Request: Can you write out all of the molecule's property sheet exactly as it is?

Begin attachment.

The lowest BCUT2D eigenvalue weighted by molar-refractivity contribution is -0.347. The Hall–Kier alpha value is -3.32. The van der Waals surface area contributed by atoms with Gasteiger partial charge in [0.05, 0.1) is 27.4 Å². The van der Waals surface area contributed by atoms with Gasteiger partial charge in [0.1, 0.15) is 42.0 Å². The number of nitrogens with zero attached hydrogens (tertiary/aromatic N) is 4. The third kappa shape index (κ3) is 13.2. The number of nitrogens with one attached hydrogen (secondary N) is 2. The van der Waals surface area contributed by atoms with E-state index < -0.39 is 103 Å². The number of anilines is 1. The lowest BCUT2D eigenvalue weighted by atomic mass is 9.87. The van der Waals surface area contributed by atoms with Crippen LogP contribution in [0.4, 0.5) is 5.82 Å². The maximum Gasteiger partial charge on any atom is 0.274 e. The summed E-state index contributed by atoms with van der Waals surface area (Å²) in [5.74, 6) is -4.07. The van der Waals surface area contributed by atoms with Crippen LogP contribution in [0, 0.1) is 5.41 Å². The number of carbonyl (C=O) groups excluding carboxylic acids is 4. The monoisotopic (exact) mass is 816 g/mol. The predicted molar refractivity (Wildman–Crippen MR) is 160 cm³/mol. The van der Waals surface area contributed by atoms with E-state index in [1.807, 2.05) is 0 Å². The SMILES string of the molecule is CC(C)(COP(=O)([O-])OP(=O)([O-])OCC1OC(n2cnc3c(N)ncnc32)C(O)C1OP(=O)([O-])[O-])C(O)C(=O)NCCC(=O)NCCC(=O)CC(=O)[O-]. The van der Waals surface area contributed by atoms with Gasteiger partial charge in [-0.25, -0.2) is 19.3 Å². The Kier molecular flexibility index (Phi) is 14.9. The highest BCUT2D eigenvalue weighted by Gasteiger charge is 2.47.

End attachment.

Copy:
The lowest BCUT2D eigenvalue weighted by molar-refractivity contribution is -0.347. The Hall–Kier alpha value is -3.32. The van der Waals surface area contributed by atoms with Gasteiger partial charge in [0.05, 0.1) is 27.4 Å². The van der Waals surface area contributed by atoms with Gasteiger partial charge in [0.1, 0.15) is 42.0 Å². The number of nitrogens with zero attached hydrogens (tertiary/aromatic N) is 4. The third kappa shape index (κ3) is 13.2. The number of nitrogens with one attached hydrogen (secondary N) is 2. The van der Waals surface area contributed by atoms with E-state index < -0.39 is 103 Å². The number of anilines is 1. The lowest BCUT2D eigenvalue weighted by atomic mass is 9.87. The van der Waals surface area contributed by atoms with Crippen LogP contribution in [0.4, 0.5) is 5.82 Å². The maximum Gasteiger partial charge on any atom is 0.274 e. The summed E-state index contributed by atoms with van der Waals surface area (Å²) in [5.74, 6) is -4.07. The van der Waals surface area contributed by atoms with Crippen LogP contribution in [0, 0.1) is 5.41 Å². The number of carbonyl (C=O) groups excluding carboxylic acids is 4. The monoisotopic (exact) mass is 816 g/mol. The predicted molar refractivity (Wildman–Crippen MR) is 160 cm³/mol. The van der Waals surface area contributed by atoms with E-state index in [1.807, 2.05) is 0 Å². The SMILES string of the molecule is CC(C)(COP(=O)([O-])OP(=O)([O-])OCC1OC(n2cnc3c(N)ncnc32)C(O)C1OP(=O)([O-])[O-])C(O)C(=O)NCCC(=O)NCCC(=O)CC(=O)[O-]. The van der Waals surface area contributed by atoms with Gasteiger partial charge in [-0.25, -0.2) is 19.3 Å². The Kier molecular flexibility index (Phi) is 14.9. The highest BCUT2D eigenvalue weighted by Gasteiger charge is 2.47.